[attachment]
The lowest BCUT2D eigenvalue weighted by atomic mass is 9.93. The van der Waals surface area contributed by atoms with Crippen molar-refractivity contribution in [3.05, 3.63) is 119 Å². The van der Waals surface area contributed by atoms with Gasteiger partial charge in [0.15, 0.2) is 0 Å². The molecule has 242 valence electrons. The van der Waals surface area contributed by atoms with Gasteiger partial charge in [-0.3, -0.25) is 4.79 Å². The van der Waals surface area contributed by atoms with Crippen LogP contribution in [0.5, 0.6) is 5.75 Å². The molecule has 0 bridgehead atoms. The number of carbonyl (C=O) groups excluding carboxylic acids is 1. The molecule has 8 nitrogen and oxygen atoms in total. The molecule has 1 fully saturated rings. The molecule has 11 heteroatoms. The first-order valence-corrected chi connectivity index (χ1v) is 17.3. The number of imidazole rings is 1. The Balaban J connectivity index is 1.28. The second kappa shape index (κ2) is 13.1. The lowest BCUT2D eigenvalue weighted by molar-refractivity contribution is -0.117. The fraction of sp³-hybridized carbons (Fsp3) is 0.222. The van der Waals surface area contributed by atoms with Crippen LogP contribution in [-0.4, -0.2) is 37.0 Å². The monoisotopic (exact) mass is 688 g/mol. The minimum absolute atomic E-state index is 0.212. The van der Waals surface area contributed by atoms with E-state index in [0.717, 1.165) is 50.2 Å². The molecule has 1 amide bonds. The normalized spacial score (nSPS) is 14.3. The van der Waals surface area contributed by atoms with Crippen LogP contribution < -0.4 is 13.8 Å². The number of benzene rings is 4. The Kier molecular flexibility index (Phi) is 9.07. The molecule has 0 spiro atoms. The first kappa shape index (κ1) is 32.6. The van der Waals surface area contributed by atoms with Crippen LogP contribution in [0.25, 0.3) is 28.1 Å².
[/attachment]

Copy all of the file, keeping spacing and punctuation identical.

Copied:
The lowest BCUT2D eigenvalue weighted by atomic mass is 9.93. The van der Waals surface area contributed by atoms with Crippen molar-refractivity contribution in [3.05, 3.63) is 119 Å². The van der Waals surface area contributed by atoms with Gasteiger partial charge in [0.15, 0.2) is 0 Å². The molecule has 242 valence electrons. The van der Waals surface area contributed by atoms with Gasteiger partial charge in [-0.3, -0.25) is 4.79 Å². The van der Waals surface area contributed by atoms with Crippen LogP contribution in [0.5, 0.6) is 5.75 Å². The molecule has 0 bridgehead atoms. The number of carbonyl (C=O) groups excluding carboxylic acids is 1. The molecule has 8 nitrogen and oxygen atoms in total. The molecule has 1 fully saturated rings. The molecule has 11 heteroatoms. The first-order valence-corrected chi connectivity index (χ1v) is 17.3. The number of imidazole rings is 1. The Balaban J connectivity index is 1.28. The second kappa shape index (κ2) is 13.1. The lowest BCUT2D eigenvalue weighted by molar-refractivity contribution is -0.117. The fraction of sp³-hybridized carbons (Fsp3) is 0.222. The van der Waals surface area contributed by atoms with Crippen LogP contribution in [-0.4, -0.2) is 37.0 Å². The monoisotopic (exact) mass is 688 g/mol. The minimum absolute atomic E-state index is 0.212. The van der Waals surface area contributed by atoms with E-state index in [0.717, 1.165) is 50.2 Å². The molecule has 1 amide bonds. The normalized spacial score (nSPS) is 14.3. The van der Waals surface area contributed by atoms with Crippen LogP contribution < -0.4 is 13.8 Å². The number of benzene rings is 4. The Kier molecular flexibility index (Phi) is 9.07. The molecule has 0 spiro atoms. The first kappa shape index (κ1) is 32.6. The van der Waals surface area contributed by atoms with Crippen LogP contribution in [0.25, 0.3) is 28.1 Å².